Results—Neutered cats gained significantly more body fat and body weight (53.80 ± 5.79%) than sexually intact cats (27.11 ± 5.79%) during the study. Body weight gain of neutered cats fed the HF diet was greater than those fed the LF diet. Following correction for body composition, TEE was similar in all groups and no pattern towards increased food intake was evident.

Conclusions and Clinical Relevance—Weight gain in neutered cats was decreased by feeding an LF, low energy-dense diet. To prevent weight gain in cats after neutering, a suitable LF diet should be fed in carefully controlled meals rather than ad libitum. (Am J Vet Res 2004;65:1708–1713)

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in American Journal of Veterinary Research

Abstract

Objective—To evaluate effects of age and body size of dogs on intestinal permeability (unmediated diffusion) as measured by the ratio of urinary lactulose to L-rhamnose (L:R) and absorption (carrier-mediated transport) as measured by the ratio of urinary D-xylose to 3-O-methyl-D-glucose (X:MG) and to determine whether these variables correlated with fecal quality.

Animals—6 Miniature Poodles, 6 Standard Schnauzers, 6 Giant Schnauzers, and 6 Great Danes.

Procedure—A solution that contained lactulose and rhamnose or xylose and 3-O-methyl-D-glucose was administered orally to dogs that were 12, 22, 36, and 60 weeks old. Urine was collected 6 hours later, and urinary L:R and X:MG were calculated. Fecal moisture and scoring were recorded during the same periods.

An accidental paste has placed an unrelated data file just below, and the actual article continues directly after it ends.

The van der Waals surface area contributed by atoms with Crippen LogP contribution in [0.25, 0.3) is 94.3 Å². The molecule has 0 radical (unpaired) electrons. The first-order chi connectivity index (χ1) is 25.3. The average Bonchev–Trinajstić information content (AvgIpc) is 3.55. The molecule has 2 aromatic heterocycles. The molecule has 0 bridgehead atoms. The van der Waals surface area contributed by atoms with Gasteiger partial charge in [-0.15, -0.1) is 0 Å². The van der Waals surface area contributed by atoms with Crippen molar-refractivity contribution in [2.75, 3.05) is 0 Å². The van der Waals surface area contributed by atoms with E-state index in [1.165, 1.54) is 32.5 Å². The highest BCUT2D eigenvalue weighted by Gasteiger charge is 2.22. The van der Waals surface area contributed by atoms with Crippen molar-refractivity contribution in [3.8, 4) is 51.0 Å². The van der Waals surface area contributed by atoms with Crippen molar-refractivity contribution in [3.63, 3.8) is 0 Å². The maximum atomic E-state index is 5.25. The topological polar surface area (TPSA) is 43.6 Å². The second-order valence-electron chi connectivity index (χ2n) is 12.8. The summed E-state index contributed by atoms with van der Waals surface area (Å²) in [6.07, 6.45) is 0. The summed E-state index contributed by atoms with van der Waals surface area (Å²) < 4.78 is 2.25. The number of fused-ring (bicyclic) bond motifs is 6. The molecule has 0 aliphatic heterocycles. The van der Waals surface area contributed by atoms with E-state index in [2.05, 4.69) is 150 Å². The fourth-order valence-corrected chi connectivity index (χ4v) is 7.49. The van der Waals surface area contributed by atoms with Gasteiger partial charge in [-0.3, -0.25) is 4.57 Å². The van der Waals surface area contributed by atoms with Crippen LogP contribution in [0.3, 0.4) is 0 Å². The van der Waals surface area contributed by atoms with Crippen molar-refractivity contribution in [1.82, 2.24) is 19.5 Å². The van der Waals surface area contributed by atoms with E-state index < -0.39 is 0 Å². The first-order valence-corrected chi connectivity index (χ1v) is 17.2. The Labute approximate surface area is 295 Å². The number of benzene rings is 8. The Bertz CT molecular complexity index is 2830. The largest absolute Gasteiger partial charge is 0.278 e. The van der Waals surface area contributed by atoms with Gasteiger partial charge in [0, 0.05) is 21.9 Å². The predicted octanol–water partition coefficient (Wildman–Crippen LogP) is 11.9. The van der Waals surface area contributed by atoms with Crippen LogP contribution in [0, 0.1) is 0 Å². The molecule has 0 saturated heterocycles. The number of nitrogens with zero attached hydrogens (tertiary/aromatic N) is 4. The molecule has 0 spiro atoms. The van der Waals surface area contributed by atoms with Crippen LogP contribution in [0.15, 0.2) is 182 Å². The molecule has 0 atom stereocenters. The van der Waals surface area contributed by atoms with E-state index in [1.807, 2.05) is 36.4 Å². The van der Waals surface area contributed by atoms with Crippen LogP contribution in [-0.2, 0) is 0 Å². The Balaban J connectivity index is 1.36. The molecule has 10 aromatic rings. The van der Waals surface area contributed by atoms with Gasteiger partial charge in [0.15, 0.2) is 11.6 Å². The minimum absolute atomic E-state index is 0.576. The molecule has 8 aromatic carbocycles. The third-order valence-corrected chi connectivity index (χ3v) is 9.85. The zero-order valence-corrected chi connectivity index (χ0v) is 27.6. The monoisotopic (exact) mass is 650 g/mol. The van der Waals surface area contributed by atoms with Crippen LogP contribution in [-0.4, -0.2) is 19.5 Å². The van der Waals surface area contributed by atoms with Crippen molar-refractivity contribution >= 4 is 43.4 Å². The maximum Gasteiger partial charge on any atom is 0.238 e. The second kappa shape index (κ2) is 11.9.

Results—Age and breed did not affect intestinal absorption, and we did not detect a relationship between X:MG and fecal variables. In contrast, we detected significant effects of age and body size on intestinal permeability. Puppies (12 weeks old) and large dogs had higher intestinal permeability than adult (60 weeks old) and small dogs. The increased intestinal permeability in large dogs was associated with lower fecal quality as indicated by the significant positive correlations between L:R and fecal moisture (r, 0.61) and L:R and fecal scores (r, 0.86) in adult dogs.

Conclusion and Clinical Relevance—These results indicate that age and body size should be considered when assessing intestinal permeability by use of the L:R urinary excretion test in dogs. High intestinal permeability could be a possible cause of poor fecal quality in large dogs. (Am J Vet Res 2002;63:1323–1328)

Full access
in American Journal of Veterinary Research

Abstract

Objective—To compare orocecal transit time (OCTT) as assessed by use of the sulfapyridine appearance time in plasma after oral administration of sulfasalazine in dogs of varying age and body size and determine whether OCTT correlates with fecal quality.

Animals—6 Miniature Poodles (MP), 6 Standard Schnauzers (SS), 6 Giant Schnauzers (GS), and 6 Great Danes (GD).

Procedure—Determinations of OCTT were made at 12, 22, 36, and 60 weeks of age. Dogs were fed sulfasalazine mixed with a meal. Blood samples were then collected for 6 hours. The OCTT was the time from ingestion of the meal to detection of sulfapyridine in plasma. Fecal moisture content and consistency were recorded during the same periods.

Results—Mean OCTT decreased during growth of GS and GD dogs. No correlation was found between OCTT and fecal variables during growth in the 4 breeds. Effect of body size was observed at 12 and 22 weeks of age, with a longer OCTT in GS and GD than in MP and SS dogs. Similar OCTTs were observed at 36 and 60 weeks of age in all breeds, although GS and GD dogs had poorer fecal quality during those periods.

Conclusions and Clinical Relevance—An effect of age on OCTT was observed only in large-breed dogs, with longer transit times in puppies (12 weeks old) than in adults (60 weeks old). Mean OCTT is not correlated with body size in adult dogs. No relationship was detected between OCTT and fecal variables in healthy dogs. (Am J Vet Res 2003;64:1105–1109)

Full access
in American Journal of Veterinary Research